Shkreli Trial Veers From Securities Fraud Evidence to Soap OperaBy
Defense playing up ‘no harm, no foul’ argument to federal jury
Ex-hedge fund manager faces up to 20 years if convicted
A parade of investors has taken the witness stand in a Brooklyn court over the past three weeks to testify against Martin Shkreli in his criminal fraud trial, some claiming he lied to them, others complaining about sexual comments he made.
But no one said they lost money investing with the former pharmaceutical executive.
Shkreli’s lawyers urged jurors right from the start to keep an open mind because their client is “weird” and since then focused on a “no harm, no foul defense.” Prosecutors have been painting a portrait of a deceitful young man who would go to any lengths to persuade investors to trust him with their money, including lying about how much money he managed and making suggestive comments in an effort to endear himself.
Giving Shkreli a pass because he made his clients money would send the wrong message to hedge fund managers on Wall Street looking to recruit investors, said James Goodnow, legal analyst with Fennemore Craig P.C.
"Some would argue that it functionally sanctions lying and misleading investors so long as no one is hurt -- further perpetuating the toxic culture many already associate with parts of Wall Street," he said.
Shkreli managed to turn investors’ money into profits by paying them back with stock in Retrophin Inc., a drug maker he started. Darren Blanton, who said he invested $1.25 million in Shkreli’s hedge fund, got $1.6 million back and 150,000 Retrophin shares, currently worth about $2.9 million.
"Jurors are not legal robots; they are human beings and want the decisions they make to comport with their sense of fairness," Goodnow said. "By focusing on the fact that investors made money, Shkreli’s lawyers evidently believe it will make acquittal more likely."
The jurors are also being shown that Shkreli was shuffling money between his funds and Retrophin, without the investors’ knowledge or consent. He’s accused of running a Ponzi-like scheme, starting Retrophin with money people put into the hedge funds, and then paying them off by looting the drug maker of $11 million. The 34-year-old, who’s been described as a whiz kid, faces as long as 20 years in prison if convicted.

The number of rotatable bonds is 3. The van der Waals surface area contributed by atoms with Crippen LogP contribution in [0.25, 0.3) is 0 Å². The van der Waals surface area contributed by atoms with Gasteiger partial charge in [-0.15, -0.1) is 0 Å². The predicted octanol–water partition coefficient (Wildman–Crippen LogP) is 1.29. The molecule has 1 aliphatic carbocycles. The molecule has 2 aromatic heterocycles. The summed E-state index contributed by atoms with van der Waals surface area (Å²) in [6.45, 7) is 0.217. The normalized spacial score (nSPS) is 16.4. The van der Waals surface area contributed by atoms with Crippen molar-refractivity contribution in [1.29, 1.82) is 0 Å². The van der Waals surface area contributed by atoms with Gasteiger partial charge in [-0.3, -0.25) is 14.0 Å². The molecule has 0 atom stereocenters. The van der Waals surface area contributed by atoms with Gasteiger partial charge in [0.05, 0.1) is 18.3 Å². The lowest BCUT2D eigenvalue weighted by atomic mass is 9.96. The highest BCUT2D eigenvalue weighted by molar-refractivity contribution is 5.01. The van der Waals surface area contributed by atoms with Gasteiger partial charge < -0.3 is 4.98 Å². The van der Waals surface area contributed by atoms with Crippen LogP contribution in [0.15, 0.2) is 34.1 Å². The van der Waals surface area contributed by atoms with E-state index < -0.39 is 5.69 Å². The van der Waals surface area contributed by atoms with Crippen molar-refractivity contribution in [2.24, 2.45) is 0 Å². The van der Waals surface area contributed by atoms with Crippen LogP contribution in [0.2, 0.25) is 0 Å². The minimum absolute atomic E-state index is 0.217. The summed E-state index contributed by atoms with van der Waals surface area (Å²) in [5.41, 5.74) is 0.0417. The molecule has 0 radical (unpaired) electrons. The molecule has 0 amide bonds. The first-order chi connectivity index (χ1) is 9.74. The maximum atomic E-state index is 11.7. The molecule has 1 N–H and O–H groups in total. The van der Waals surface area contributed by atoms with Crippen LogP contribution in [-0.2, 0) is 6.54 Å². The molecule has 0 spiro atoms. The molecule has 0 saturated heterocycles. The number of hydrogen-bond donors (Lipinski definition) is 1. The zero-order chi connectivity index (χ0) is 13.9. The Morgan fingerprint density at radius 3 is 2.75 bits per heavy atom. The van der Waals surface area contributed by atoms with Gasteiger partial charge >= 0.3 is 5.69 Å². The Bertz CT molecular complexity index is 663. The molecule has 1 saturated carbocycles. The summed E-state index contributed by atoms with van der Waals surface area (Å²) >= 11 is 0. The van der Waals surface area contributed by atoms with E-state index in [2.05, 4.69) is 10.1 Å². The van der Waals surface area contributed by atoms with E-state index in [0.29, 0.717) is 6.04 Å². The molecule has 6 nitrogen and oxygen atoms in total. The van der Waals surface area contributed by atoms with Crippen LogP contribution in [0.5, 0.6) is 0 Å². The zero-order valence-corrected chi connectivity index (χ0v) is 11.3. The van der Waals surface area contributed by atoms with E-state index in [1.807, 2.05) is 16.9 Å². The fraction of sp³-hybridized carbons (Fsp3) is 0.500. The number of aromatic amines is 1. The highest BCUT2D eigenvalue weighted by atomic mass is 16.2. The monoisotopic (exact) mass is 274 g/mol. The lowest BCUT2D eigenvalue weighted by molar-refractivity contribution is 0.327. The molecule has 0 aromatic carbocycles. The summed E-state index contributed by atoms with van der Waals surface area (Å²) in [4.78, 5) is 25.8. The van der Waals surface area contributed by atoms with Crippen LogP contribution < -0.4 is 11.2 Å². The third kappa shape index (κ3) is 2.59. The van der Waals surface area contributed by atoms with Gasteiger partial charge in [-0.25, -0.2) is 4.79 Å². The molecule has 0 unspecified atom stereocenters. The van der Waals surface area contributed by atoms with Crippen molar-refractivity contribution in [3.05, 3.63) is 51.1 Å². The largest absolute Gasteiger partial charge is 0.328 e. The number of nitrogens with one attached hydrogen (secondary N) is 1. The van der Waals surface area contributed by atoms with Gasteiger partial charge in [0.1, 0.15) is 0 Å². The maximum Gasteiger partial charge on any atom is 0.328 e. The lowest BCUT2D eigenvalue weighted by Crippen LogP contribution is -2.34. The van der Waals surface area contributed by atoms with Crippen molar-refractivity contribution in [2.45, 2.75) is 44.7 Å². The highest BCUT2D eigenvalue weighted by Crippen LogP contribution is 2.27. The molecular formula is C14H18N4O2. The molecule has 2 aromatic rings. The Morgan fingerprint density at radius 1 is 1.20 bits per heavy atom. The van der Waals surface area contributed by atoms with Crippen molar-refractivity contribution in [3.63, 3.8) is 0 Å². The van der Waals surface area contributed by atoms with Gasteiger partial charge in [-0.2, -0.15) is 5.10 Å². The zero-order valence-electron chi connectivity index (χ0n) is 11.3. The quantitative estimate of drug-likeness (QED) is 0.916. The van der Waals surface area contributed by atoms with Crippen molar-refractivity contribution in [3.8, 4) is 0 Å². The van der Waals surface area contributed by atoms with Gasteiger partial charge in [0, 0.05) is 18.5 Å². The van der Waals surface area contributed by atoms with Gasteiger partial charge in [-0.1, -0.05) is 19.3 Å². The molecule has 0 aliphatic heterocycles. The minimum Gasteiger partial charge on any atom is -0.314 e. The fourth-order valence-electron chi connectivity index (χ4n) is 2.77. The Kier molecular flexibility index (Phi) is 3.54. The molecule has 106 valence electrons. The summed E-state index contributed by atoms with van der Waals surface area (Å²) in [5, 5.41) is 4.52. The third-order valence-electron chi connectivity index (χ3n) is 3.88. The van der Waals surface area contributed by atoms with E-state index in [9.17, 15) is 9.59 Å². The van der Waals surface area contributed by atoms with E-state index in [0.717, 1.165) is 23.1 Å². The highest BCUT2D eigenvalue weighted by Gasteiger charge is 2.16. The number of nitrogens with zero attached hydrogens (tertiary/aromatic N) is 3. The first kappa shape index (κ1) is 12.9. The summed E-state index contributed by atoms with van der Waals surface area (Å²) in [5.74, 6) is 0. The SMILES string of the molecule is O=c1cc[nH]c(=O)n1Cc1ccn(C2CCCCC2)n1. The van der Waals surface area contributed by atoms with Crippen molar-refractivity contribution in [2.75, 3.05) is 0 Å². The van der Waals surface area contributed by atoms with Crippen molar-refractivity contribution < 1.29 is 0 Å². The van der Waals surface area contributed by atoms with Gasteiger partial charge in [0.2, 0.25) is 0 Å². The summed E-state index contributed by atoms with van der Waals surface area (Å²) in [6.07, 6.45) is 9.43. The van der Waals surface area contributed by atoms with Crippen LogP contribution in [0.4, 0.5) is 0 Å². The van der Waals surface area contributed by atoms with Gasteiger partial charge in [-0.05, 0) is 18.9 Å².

As the judge will point out to jurors before they begin deliberations -- probably in mid August -- people can be guilty of securities fraud if they induce investors to buy or sell on the basis of false information. Shkreli often exaggerated to potential clients how much money he managed in the funds, Caroline Stewart, a former analyst at his fund, testified.
He boasted he managed as much as $100 million. In reality, prosecutors said, the net asset value of one of the funds, MSMB Capital, fell to minus 33 cents at one point.
Prosecutors pressed those claims with many witnesses but also veered somewhat off course -- such as telling jurors that Shkreli repeatedly brought up the idea of “hooking up” with random men in an attempt to get close to a gay investor.
"I felt to some extent that maybe he was saying those things to me more because he felt I wanted to hear them," the investor, Steve Richardson, testified.
Prosecutors were trying to show that Shkreli was manipulative in all that he did, according to Philip Anthony, Chief Executive Officer of DecisionQuest Inc.
"They would like to show Shkreli as a person who toys with the emotions and behaviors of others, as demonstrated in his dealings with clients," he added.
Goodnow said that testimony was more like a soap opera than a securities fraud trial though.
It was “a line of questioning that seems more like the People’s Court than the U.S. District Court,” he said.